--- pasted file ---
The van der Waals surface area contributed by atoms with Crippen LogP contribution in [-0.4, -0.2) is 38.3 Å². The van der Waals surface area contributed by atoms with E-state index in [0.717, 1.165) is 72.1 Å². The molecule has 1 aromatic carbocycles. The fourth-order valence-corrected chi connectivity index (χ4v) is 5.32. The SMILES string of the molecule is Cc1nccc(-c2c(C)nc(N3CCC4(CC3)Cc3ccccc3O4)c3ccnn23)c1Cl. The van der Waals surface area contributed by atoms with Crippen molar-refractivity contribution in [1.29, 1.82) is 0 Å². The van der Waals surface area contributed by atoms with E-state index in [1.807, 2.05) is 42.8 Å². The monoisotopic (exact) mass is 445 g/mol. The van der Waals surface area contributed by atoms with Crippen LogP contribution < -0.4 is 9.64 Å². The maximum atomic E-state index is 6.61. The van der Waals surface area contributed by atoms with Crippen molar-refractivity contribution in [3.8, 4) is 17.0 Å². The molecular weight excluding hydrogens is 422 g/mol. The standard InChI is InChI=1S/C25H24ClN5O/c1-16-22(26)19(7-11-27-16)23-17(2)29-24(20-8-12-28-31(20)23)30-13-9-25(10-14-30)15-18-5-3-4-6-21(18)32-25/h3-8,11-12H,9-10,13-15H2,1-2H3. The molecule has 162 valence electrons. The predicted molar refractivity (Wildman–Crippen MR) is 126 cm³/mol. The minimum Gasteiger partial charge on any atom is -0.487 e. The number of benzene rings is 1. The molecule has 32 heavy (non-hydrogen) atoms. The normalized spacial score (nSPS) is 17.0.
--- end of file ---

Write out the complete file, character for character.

The van der Waals surface area contributed by atoms with Crippen LogP contribution in [-0.4, -0.2) is 38.3 Å². The van der Waals surface area contributed by atoms with E-state index in [0.717, 1.165) is 72.1 Å². The molecule has 1 aromatic carbocycles. The fourth-order valence-corrected chi connectivity index (χ4v) is 5.32. The SMILES string of the molecule is Cc1nccc(-c2c(C)nc(N3CCC4(CC3)Cc3ccccc3O4)c3ccnn23)c1Cl. The van der Waals surface area contributed by atoms with Crippen molar-refractivity contribution in [1.29, 1.82) is 0 Å². The van der Waals surface area contributed by atoms with E-state index in [1.807, 2.05) is 42.8 Å². The monoisotopic (exact) mass is 445 g/mol. The van der Waals surface area contributed by atoms with Crippen LogP contribution < -0.4 is 9.64 Å². The maximum atomic E-state index is 6.61. The van der Waals surface area contributed by atoms with Crippen molar-refractivity contribution in [3.8, 4) is 17.0 Å². The molecular weight excluding hydrogens is 422 g/mol. The standard InChI is InChI=1S/C25H24ClN5O/c1-16-22(26)19(7-11-27-16)23-17(2)29-24(20-8-12-28-31(20)23)30-13-9-25(10-14-30)15-18-5-3-4-6-21(18)32-25/h3-8,11-12H,9-10,13-15H2,1-2H3. The molecule has 162 valence electrons. The predicted molar refractivity (Wildman–Crippen MR) is 126 cm³/mol. The minimum Gasteiger partial charge on any atom is -0.487 e. The number of benzene rings is 1. The molecule has 32 heavy (non-hydrogen) atoms. The normalized spacial score (nSPS) is 17.0.